As the Football Association Women’s Super League gears up for the 2020-21 season, Orlando Pride forward Alex Morgan is the most recent of the U.S. Women’s National Team stars to go abroad with her signing to the Tottenham Spurs. The exodus began when Manchester City acquired midfielders Rose Lavelle and Sam Mewis, which was shortly followed by Manchester United’s adding forwards Tobin Heath and Christen Press to its roster.
The departure of U.S. players has direct implications for the National Women’s Soccer League. While players can be under contract for two clubs simultaneously because of different season start dates, the schedules still overlap significantly. The preseason for the NWSL begins in early March, and Tottenham Morgan will have to make the decision whether or not to extend her stay in London through early May.
For national team members, signing with European clubs provides an exciting opportunity to compete in a challenging environment. In an interview with ESPN, Press said, “I think it is one of the things I love the most about the game is how it offers the opportunity to always learn, to always get better.” The same sentiment was echoed by Heath, who has spent the last seven seasons with the Portland Thorns. Heath told ESPN, “For the growth of our players I think it is crucial [for players to go overseas].”
Selfishly, a part of me wishes Morgan would stay in Orlando, Fla. The experience of watching her dance on the ball in person is too extraordinary to pass up. But as a U.S. soccer fan, I am thrilled. After all, why wouldn’t I want my country’s national players to be at their best?
This development poses a possible dilemma for the NWSL. Teams have to start their seasons without integral players, who then abruptly return part way through the season. But overall, the attitude surrounding playing for multiple clubs is positive. Orlando Pride Coach Marc Skinner said, “It’s almost a way for us to see and experiment with players we don’t know so much about.” And he’s right: Without Morgan in the center forward spot, the team can explore different offensive lineups. Skinner is smart for recognizing this possibility, and Orlando will become even more dangerous up top.
The practice of USWNT players overlapping their commitments first began in 2016, when Carli Lloyd signed with Manchester City and Morgan with Olympique Lyonnais. At the time, both were criticized for leaving at a crucial moment in their equal pay battle with the U.S. Soccer Federation. Sports analysts still continue to chastise players for supposedly draining the NWSL of talent; some even use this choice in an attempt to discredit the validity of the U.S. women’s compensation lawsuit.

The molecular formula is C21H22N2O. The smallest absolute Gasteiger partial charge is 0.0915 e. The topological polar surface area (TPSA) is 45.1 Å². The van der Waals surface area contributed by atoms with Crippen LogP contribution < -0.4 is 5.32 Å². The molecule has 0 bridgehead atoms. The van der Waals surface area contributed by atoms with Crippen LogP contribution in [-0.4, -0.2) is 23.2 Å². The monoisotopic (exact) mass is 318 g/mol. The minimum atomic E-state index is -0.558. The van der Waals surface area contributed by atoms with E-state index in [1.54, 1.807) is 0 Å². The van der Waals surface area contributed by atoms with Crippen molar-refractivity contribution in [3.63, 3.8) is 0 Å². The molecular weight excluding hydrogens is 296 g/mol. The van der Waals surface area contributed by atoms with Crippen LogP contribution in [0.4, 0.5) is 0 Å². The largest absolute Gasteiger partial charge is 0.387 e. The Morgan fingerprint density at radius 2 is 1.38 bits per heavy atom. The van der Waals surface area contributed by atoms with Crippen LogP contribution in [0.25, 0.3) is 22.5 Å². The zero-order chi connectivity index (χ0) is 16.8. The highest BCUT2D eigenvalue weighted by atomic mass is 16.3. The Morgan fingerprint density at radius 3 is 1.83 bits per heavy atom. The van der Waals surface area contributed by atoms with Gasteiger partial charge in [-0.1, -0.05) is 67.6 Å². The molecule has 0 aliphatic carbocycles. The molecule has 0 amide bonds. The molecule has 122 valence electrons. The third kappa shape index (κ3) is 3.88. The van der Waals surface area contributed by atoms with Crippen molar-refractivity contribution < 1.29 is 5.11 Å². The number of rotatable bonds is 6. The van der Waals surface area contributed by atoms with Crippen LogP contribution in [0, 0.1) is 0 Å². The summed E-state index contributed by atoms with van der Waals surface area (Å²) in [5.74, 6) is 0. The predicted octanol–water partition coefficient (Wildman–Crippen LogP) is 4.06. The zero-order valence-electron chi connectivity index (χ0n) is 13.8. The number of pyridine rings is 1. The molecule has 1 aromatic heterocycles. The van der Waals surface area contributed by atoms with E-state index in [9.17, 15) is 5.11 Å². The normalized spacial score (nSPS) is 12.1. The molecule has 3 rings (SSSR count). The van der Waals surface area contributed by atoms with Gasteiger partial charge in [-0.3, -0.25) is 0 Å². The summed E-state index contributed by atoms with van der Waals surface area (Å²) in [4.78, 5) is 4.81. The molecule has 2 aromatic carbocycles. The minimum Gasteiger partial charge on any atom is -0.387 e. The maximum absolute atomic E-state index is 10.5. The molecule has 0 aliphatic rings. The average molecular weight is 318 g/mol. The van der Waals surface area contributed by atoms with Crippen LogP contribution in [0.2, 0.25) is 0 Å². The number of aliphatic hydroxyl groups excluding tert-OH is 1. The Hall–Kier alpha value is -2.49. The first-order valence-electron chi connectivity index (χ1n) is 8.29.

Here lies a blatant double standard in U.S. soccer culture. Stars like Christian Pulisic and Giovanni Reyna of the U.S. Men’s National Team are hailed for their moves to Chelsea and Borussia Dortmund, while Lloyd and Morgan are deemed egocentric. The men’s actions are seen as patriotic and inspiring: The more they develop, the more they can contribute to USMNT success. Why should the women be deprived of this same outlook?
To better understand the value of playing in Europe, take a look at the USWNT’s history. With four World Cup titles and four Olympic gold medals, they are objectively the most successful team in women’s soccer. As the reigning 2019 World Cup Champions, the USWNT has been ranked first internationally by FIFA since June 2017. Comparatively, the U.S. men enjoy no Olympic medals or World Cup titles, and failed to qualify for the 2018 World Cup.
The team’s dominance doesn’t just happen as a result of complacency: A large part of the team’s success can be attributed to players’ going abroad to compete at the highest levels to improve. While the NWSL relies on national team talent, European soccer gives players a competitive edge that contributes to U.S. dominance. Current USWNT Coach Vlato Andonovski knows that playing in European leagues is beneficial for US teams and supports moves abroad. The rise of Crystal Dunn is a prime example. The last to be cut from the 2015 World Cup roster, Dunn was determined to make waves in the league that summer. She proceeded to score 15 goals for the Washington Spirit and was awarded the Golden Boot, a spot on the Best XI and the league’s MVP title. In the past five years, she has become a USWNT regular, with 24 goals in 104 appearances, and was an integral part of the team’s 2019 World Cup win in France.
For the USWNT to maintain its dominance, national team players need to be pushed competitively. If this competitive desire means Morgan signs with Tottenham, then U.S. soccer must continue to encourage that decision. I will, even if it deprives me of seeing my favorite players in action. There is value in teams deepening rosters and minimizing dependency on stars. Fans should support women playing abroad, not just men, as it only progresses the overall U.S. soccer culture.
Demi Pappas is a freshman in the McDonough School of Business. Between the Goalposts appears online every other week.